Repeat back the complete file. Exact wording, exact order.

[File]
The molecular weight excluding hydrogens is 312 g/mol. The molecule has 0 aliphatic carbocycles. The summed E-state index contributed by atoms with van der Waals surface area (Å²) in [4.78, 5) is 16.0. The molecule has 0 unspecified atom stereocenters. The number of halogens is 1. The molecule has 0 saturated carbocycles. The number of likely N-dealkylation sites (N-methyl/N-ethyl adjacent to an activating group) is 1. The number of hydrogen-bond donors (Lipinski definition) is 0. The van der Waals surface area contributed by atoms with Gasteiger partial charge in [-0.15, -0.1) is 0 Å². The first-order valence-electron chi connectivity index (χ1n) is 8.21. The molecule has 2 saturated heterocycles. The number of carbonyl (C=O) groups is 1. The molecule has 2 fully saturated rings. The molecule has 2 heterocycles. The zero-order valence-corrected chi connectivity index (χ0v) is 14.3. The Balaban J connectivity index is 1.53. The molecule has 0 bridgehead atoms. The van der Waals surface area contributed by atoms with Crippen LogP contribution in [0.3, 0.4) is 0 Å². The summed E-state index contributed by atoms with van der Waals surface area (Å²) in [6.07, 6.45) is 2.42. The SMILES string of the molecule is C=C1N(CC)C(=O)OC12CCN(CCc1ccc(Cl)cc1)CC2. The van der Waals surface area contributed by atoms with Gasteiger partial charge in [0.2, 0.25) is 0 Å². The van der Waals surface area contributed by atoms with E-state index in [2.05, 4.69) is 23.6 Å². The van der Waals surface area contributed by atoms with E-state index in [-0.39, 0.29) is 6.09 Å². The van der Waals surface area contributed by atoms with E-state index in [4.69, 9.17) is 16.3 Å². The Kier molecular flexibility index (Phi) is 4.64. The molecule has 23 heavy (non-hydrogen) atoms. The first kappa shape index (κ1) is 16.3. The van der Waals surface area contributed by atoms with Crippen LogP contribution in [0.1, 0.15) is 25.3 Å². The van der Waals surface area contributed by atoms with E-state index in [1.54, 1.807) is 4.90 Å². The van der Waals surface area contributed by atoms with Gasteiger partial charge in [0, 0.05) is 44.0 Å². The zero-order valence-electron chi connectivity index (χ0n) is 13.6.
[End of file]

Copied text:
The molecular weight excluding hydrogens is 312 g/mol. The molecule has 0 aliphatic carbocycles. The summed E-state index contributed by atoms with van der Waals surface area (Å²) in [4.78, 5) is 16.0. The molecule has 0 unspecified atom stereocenters. The number of halogens is 1. The molecule has 0 saturated carbocycles. The number of likely N-dealkylation sites (N-methyl/N-ethyl adjacent to an activating group) is 1. The number of hydrogen-bond donors (Lipinski definition) is 0. The van der Waals surface area contributed by atoms with Gasteiger partial charge in [-0.15, -0.1) is 0 Å². The first-order valence-electron chi connectivity index (χ1n) is 8.21. The molecule has 2 saturated heterocycles. The number of carbonyl (C=O) groups is 1. The molecule has 2 fully saturated rings. The molecule has 2 heterocycles. The zero-order valence-corrected chi connectivity index (χ0v) is 14.3. The Balaban J connectivity index is 1.53. The molecule has 0 bridgehead atoms. The van der Waals surface area contributed by atoms with Crippen LogP contribution in [0.3, 0.4) is 0 Å². The summed E-state index contributed by atoms with van der Waals surface area (Å²) in [6.07, 6.45) is 2.42. The SMILES string of the molecule is C=C1N(CC)C(=O)OC12CCN(CCc1ccc(Cl)cc1)CC2. The van der Waals surface area contributed by atoms with Gasteiger partial charge in [0.2, 0.25) is 0 Å². The van der Waals surface area contributed by atoms with E-state index in [2.05, 4.69) is 23.6 Å². The van der Waals surface area contributed by atoms with E-state index in [-0.39, 0.29) is 6.09 Å². The van der Waals surface area contributed by atoms with E-state index in [4.69, 9.17) is 16.3 Å². The Kier molecular flexibility index (Phi) is 4.64. The molecule has 23 heavy (non-hydrogen) atoms. The first kappa shape index (κ1) is 16.3. The van der Waals surface area contributed by atoms with Crippen LogP contribution in [0.1, 0.15) is 25.3 Å². The van der Waals surface area contributed by atoms with E-state index in [1.54, 1.807) is 4.90 Å². The van der Waals surface area contributed by atoms with Gasteiger partial charge in [0, 0.05) is 44.0 Å². The zero-order valence-electron chi connectivity index (χ0n) is 13.6.